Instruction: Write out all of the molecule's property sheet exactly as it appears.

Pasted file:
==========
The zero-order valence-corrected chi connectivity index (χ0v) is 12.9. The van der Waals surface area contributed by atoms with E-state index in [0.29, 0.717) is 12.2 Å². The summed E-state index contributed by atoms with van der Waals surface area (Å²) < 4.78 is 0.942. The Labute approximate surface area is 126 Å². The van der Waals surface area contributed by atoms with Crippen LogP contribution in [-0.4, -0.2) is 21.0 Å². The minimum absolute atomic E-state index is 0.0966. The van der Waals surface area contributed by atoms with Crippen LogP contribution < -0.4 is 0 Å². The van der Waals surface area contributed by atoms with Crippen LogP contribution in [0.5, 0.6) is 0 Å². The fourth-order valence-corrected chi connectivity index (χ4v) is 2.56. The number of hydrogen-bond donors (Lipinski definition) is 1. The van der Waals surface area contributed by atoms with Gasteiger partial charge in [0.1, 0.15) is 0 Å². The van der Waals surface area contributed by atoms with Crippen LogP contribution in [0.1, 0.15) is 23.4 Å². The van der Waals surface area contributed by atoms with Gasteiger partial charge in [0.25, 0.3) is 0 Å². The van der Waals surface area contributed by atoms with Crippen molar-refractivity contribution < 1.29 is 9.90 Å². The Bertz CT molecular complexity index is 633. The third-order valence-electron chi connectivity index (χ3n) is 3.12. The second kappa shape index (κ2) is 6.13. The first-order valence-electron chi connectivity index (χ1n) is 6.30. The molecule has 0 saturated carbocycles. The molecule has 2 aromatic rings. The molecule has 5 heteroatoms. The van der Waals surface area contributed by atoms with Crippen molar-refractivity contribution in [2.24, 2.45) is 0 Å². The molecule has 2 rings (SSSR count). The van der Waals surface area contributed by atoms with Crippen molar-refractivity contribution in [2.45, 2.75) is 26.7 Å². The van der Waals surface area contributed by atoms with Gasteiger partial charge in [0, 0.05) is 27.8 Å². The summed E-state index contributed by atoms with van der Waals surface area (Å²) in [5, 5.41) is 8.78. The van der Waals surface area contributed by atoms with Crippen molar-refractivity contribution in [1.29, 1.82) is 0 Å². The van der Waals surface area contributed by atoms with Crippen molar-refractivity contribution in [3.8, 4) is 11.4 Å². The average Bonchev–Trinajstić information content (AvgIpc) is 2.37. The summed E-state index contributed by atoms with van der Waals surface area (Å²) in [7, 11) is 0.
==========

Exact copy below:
The zero-order valence-corrected chi connectivity index (χ0v) is 12.9. The van der Waals surface area contributed by atoms with E-state index in [0.29, 0.717) is 12.2 Å². The summed E-state index contributed by atoms with van der Waals surface area (Å²) < 4.78 is 0.942. The Labute approximate surface area is 126 Å². The van der Waals surface area contributed by atoms with Crippen LogP contribution in [-0.4, -0.2) is 21.0 Å². The minimum absolute atomic E-state index is 0.0966. The van der Waals surface area contributed by atoms with Crippen LogP contribution < -0.4 is 0 Å². The van der Waals surface area contributed by atoms with Crippen LogP contribution in [0.5, 0.6) is 0 Å². The fourth-order valence-corrected chi connectivity index (χ4v) is 2.56. The number of hydrogen-bond donors (Lipinski definition) is 1. The van der Waals surface area contributed by atoms with Gasteiger partial charge in [0.1, 0.15) is 0 Å². The van der Waals surface area contributed by atoms with Crippen LogP contribution in [0.1, 0.15) is 23.4 Å². The van der Waals surface area contributed by atoms with Gasteiger partial charge in [0.25, 0.3) is 0 Å². The van der Waals surface area contributed by atoms with Crippen molar-refractivity contribution < 1.29 is 9.90 Å². The Bertz CT molecular complexity index is 633. The third-order valence-electron chi connectivity index (χ3n) is 3.12. The second kappa shape index (κ2) is 6.13. The first-order valence-electron chi connectivity index (χ1n) is 6.30. The molecule has 0 saturated carbocycles. The molecule has 2 aromatic rings. The molecule has 5 heteroatoms. The van der Waals surface area contributed by atoms with Crippen molar-refractivity contribution in [2.24, 2.45) is 0 Å². The molecule has 2 rings (SSSR count). The van der Waals surface area contributed by atoms with Crippen molar-refractivity contribution in [2.45, 2.75) is 26.7 Å². The van der Waals surface area contributed by atoms with Gasteiger partial charge in [0, 0.05) is 27.8 Å². The summed E-state index contributed by atoms with van der Waals surface area (Å²) in [5, 5.41) is 8.78. The van der Waals surface area contributed by atoms with Crippen molar-refractivity contribution in [1.29, 1.82) is 0 Å². The van der Waals surface area contributed by atoms with Crippen molar-refractivity contribution in [3.8, 4) is 11.4 Å². The average Bonchev–Trinajstić information content (AvgIpc) is 2.37. The summed E-state index contributed by atoms with van der Waals surface area (Å²) in [7, 11) is 0.